Festival: Glasgow International Festival of Visual Art, various venues, Glasgow, until May 7 2012
From piles of sawdust to synthetic diamonds, Glasgow International Festival of Visual Art is a sort of visual tapas, not to mention a garden shed of different materials.
The festival takes the form of a series of bite size exhibitions in venues across the city, whch are perfect to dip into and out of. Rather like a good meal, interaction and involvement with the art seems to be postively encouraged.
A highlight of the festival is Karla Black’s double installation, Empty Now and Will Attach, at GoMA, a pair of site specific sculptures that blend and contrast with the architecture of the gallery itself.
The mattress-like bed of sawdust decked with wreaths of clear cellophane and nail varnish defies specific interpretation, but it's enough just to revel in the joy of the shapes and materials.
This is undoubtedly a sculpture that would be pleasing to all the senses. It's hard to resist throwing yourself onto it just to see what it feels like, if only the guards weren't there…
Another sculpture that you are definitely meant to jump on is Jeremy Deller’s Sacrilege. The life-sized inflatable Stonehenge explores the theme of play and encourages adults to enjoy themselves. It also confronts issues of our heritage being closed off and limitations on public access and right to gather.
Situated as it is on Glasgow Green, it has rather the look of the real Stonehenge from a distance, and is more readily accessible, and probably less busy, now than it will be during the Olympics, when it moves to London.
Rosalind Nashashibi’s film commission, Lovely Young People (Beautiful Supple Bodies), at the GI Festival Hub demystifies the rarified world of the ballet company with its behind the scenes look at Scottish Ballet when it opened its doors to the public for a day.
The film focuses on the dancers - as people - and the viewers' responses to them. Microphones around the room pick up private conversations between them: two dancers catch up on each other’s New Year while old ladies make sotto voce comments: "Imagine doing that as your job!’, "Look at those supple bodies!"
© Photo Jenni Davidson
Dutch artist Folkert de Jong’s fantastical sculptures, The Immortals, at Glasgow School of Art merge fairy tale and theatre with their garish splatterings of paint and dramatic mid-performance poses.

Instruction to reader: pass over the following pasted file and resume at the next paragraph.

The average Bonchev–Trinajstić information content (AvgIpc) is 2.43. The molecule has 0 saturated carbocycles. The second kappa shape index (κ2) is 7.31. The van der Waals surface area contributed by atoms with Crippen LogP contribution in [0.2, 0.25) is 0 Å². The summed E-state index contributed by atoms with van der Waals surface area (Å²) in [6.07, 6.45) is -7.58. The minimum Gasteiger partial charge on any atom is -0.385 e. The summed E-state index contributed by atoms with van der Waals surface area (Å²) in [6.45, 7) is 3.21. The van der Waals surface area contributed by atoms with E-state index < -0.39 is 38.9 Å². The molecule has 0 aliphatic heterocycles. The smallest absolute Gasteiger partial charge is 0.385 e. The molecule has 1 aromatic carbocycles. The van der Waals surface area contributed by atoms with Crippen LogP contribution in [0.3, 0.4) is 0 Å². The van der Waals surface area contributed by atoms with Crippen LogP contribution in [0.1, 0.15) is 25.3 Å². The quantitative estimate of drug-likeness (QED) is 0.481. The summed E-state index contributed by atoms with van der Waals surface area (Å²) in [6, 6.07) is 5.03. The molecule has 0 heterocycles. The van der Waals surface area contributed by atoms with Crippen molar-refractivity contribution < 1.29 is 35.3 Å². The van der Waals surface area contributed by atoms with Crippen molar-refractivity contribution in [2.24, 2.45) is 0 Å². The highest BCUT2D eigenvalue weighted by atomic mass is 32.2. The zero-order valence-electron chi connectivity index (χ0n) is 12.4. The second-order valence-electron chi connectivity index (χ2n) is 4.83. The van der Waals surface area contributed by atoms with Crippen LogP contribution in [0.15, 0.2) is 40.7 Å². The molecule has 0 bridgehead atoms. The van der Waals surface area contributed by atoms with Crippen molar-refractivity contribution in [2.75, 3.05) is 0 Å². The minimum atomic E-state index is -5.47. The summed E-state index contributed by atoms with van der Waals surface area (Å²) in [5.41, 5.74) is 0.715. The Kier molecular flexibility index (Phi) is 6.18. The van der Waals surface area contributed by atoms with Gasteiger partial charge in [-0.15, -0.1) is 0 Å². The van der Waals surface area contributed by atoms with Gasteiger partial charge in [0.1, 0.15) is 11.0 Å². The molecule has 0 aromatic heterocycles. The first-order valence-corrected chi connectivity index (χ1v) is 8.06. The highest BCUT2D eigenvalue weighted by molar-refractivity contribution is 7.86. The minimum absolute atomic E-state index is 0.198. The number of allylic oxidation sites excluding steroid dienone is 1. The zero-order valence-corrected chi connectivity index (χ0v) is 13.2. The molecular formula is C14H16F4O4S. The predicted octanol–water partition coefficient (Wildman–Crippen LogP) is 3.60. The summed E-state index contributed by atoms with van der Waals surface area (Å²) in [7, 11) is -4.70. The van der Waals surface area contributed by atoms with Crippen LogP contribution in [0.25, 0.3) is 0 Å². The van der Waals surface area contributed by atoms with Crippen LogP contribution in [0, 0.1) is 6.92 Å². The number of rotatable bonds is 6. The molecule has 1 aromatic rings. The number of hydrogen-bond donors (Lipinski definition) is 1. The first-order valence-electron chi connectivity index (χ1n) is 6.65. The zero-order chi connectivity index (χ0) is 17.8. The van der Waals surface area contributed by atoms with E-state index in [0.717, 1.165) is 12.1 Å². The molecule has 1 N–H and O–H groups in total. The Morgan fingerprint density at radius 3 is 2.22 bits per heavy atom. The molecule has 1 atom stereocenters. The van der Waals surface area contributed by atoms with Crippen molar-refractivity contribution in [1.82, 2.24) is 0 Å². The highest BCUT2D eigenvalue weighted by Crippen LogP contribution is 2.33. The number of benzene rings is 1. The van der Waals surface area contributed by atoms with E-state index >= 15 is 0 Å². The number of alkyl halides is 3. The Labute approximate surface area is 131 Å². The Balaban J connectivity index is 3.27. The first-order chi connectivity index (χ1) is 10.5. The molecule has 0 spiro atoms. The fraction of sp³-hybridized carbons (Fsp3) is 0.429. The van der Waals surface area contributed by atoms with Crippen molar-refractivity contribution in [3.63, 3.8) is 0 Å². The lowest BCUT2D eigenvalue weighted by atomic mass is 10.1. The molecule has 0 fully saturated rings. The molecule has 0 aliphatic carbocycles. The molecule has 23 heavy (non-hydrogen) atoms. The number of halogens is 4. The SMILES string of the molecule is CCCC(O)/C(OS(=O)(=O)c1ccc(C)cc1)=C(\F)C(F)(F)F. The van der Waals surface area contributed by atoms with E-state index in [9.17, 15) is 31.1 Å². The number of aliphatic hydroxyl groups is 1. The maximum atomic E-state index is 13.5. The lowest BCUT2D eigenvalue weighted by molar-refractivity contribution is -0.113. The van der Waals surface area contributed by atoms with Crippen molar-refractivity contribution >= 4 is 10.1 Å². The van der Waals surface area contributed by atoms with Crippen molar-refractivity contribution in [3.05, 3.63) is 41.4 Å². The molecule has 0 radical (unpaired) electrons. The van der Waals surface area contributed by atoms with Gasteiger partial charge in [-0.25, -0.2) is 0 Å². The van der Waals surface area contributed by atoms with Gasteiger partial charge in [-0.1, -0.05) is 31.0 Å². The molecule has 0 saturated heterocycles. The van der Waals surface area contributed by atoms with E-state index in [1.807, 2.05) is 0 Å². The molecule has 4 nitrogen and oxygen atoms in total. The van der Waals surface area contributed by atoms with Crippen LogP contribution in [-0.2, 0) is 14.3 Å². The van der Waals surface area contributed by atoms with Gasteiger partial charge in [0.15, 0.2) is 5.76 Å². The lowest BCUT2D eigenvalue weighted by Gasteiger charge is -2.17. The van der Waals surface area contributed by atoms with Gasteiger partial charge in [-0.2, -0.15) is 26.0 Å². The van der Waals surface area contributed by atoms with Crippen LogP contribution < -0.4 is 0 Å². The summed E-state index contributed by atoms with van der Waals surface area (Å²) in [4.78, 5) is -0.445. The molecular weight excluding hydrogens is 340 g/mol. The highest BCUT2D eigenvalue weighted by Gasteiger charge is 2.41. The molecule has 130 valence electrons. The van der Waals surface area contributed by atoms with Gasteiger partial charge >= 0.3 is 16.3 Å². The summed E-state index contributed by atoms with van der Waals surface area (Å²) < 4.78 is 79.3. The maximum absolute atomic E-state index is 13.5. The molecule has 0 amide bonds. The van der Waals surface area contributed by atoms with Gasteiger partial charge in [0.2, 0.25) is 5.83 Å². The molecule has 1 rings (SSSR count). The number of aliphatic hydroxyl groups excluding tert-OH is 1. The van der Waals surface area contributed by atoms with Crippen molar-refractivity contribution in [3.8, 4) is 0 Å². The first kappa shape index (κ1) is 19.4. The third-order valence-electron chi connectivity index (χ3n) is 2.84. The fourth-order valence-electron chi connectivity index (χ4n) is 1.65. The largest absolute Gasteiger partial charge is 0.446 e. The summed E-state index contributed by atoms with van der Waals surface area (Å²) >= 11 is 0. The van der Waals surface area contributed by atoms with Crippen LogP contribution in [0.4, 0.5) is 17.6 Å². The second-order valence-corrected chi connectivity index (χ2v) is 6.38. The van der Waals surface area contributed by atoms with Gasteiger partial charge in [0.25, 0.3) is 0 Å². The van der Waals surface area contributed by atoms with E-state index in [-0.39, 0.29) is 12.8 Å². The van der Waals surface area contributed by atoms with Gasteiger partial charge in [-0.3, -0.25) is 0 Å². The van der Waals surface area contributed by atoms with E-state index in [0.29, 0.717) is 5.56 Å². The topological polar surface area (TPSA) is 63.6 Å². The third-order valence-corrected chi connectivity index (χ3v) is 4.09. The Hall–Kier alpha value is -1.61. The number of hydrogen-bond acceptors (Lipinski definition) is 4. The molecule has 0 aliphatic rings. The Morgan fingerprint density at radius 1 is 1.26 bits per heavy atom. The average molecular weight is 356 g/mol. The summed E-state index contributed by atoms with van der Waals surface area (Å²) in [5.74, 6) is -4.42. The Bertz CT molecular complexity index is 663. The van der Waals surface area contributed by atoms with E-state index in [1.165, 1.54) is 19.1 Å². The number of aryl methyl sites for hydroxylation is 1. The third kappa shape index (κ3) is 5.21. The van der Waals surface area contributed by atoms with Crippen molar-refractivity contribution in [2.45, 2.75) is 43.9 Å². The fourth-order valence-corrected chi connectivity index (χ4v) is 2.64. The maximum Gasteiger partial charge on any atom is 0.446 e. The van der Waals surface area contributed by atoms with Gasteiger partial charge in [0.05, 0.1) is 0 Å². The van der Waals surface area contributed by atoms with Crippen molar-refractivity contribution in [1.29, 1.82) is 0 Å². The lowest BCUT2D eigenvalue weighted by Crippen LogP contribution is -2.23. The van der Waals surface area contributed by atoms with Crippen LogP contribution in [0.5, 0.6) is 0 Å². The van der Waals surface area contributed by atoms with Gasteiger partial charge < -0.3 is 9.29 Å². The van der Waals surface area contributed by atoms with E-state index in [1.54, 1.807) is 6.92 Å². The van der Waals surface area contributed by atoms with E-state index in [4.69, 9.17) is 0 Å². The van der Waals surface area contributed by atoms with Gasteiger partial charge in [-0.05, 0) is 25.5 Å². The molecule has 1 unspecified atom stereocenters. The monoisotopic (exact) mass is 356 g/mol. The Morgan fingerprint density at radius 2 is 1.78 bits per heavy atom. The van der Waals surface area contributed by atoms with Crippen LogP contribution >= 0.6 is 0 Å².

De Jong’s foam figures take inspiration from Charles Rennie Mackintosh and Margaret MacDonald, who are depicted up a ladder surveying the room.
Not quite as impressive was the exhibition of Richard Wright's drawings at Kelvingrove. There was nothing wrong with them - they are interesting in themselves, as workings of colour and shape on paper, and a rare chance to see such a collection of Wright's work in one place - but they lacked the magic of his full-scale, in situ pieces.
Teresa Margolles' exhibition at Glasgow Sculpture Studios was also a little disappointing, but suffered mainly from its location. Having trekked through a council estate and an unmarked building site to try and find the studio, whatever was at the end was almost inevitably going to be an anti-climax.
The curated photographs by Mexican photographer Luis Alvarado of lucha libre wrestlers, 80s meringue-dressed brides and gangster's families are an interesting social snapshot, and the synthetic diamond formed from the debris of the Croydon riots a beautiful symbol, but there needed to be more to justify the location of the venue.
On the other hand, The Common Guild's house-turned-gallery on Woodlands Terrace was as much an exhibit as Wolfgang Tillmans photographs on show there.
With more than 50 venues, the sheer numbers of different galleries and workshops, many of them artist owned and run, demonstrates just how much is going on in the Glasgow contemporary art scene.
The Lighthouse had a selection of work from up-and-coming young artists, and if the range of work there is anything to go by, the future of art in Glasgow is looking bright.
- For more information see www.glasgowinternational.org/
© Photo Jenni Davidson
© Photo by Jenni Davidson